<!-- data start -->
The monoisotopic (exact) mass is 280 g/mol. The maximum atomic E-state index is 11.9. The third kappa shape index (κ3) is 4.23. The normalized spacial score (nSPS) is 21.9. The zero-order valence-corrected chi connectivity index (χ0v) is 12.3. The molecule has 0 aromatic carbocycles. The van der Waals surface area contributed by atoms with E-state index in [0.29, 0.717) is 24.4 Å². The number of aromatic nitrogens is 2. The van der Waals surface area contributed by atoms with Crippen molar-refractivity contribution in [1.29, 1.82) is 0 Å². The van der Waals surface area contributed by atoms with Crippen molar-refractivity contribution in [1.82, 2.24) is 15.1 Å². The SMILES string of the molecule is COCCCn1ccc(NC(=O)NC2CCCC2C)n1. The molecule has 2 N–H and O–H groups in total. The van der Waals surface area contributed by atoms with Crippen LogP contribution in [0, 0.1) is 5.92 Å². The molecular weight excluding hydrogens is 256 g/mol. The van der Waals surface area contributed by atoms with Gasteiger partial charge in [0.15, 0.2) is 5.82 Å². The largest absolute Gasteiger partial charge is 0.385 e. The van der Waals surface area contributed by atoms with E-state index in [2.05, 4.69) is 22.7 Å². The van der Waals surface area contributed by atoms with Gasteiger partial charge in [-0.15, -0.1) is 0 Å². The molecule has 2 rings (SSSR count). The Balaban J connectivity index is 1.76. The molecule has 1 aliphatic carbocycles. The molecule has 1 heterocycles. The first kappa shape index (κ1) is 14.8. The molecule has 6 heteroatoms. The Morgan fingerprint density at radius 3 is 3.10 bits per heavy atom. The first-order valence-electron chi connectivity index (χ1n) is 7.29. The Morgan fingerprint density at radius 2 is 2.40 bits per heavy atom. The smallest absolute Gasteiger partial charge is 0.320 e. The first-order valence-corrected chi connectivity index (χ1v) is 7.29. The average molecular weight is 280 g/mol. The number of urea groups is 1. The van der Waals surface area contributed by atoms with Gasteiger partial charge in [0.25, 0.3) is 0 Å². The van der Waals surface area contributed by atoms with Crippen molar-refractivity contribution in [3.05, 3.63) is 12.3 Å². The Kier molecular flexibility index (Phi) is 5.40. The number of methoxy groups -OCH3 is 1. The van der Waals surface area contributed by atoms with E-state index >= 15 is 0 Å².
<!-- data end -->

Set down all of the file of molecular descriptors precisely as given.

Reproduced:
The monoisotopic (exact) mass is 280 g/mol. The maximum atomic E-state index is 11.9. The third kappa shape index (κ3) is 4.23. The normalized spacial score (nSPS) is 21.9. The zero-order valence-corrected chi connectivity index (χ0v) is 12.3. The molecule has 0 aromatic carbocycles. The van der Waals surface area contributed by atoms with E-state index in [0.29, 0.717) is 24.4 Å². The number of aromatic nitrogens is 2. The van der Waals surface area contributed by atoms with Crippen molar-refractivity contribution in [1.29, 1.82) is 0 Å². The van der Waals surface area contributed by atoms with Crippen molar-refractivity contribution in [1.82, 2.24) is 15.1 Å². The SMILES string of the molecule is COCCCn1ccc(NC(=O)NC2CCCC2C)n1. The molecule has 2 N–H and O–H groups in total. The van der Waals surface area contributed by atoms with Crippen LogP contribution in [0, 0.1) is 5.92 Å². The molecular weight excluding hydrogens is 256 g/mol. The van der Waals surface area contributed by atoms with Gasteiger partial charge in [0.15, 0.2) is 5.82 Å². The largest absolute Gasteiger partial charge is 0.385 e. The van der Waals surface area contributed by atoms with E-state index in [2.05, 4.69) is 22.7 Å². The van der Waals surface area contributed by atoms with Gasteiger partial charge in [-0.15, -0.1) is 0 Å². The molecule has 2 rings (SSSR count). The Balaban J connectivity index is 1.76. The molecule has 1 aliphatic carbocycles. The molecule has 1 heterocycles. The first kappa shape index (κ1) is 14.8. The molecule has 6 heteroatoms. The Morgan fingerprint density at radius 3 is 3.10 bits per heavy atom. The first-order valence-electron chi connectivity index (χ1n) is 7.29. The Morgan fingerprint density at radius 2 is 2.40 bits per heavy atom. The smallest absolute Gasteiger partial charge is 0.320 e. The first-order valence-corrected chi connectivity index (χ1v) is 7.29. The average molecular weight is 280 g/mol. The number of urea groups is 1. The van der Waals surface area contributed by atoms with Gasteiger partial charge in [0.25, 0.3) is 0 Å². The van der Waals surface area contributed by atoms with Crippen molar-refractivity contribution in [3.05, 3.63) is 12.3 Å². The Kier molecular flexibility index (Phi) is 5.40. The number of methoxy groups -OCH3 is 1. The van der Waals surface area contributed by atoms with E-state index >= 15 is 0 Å².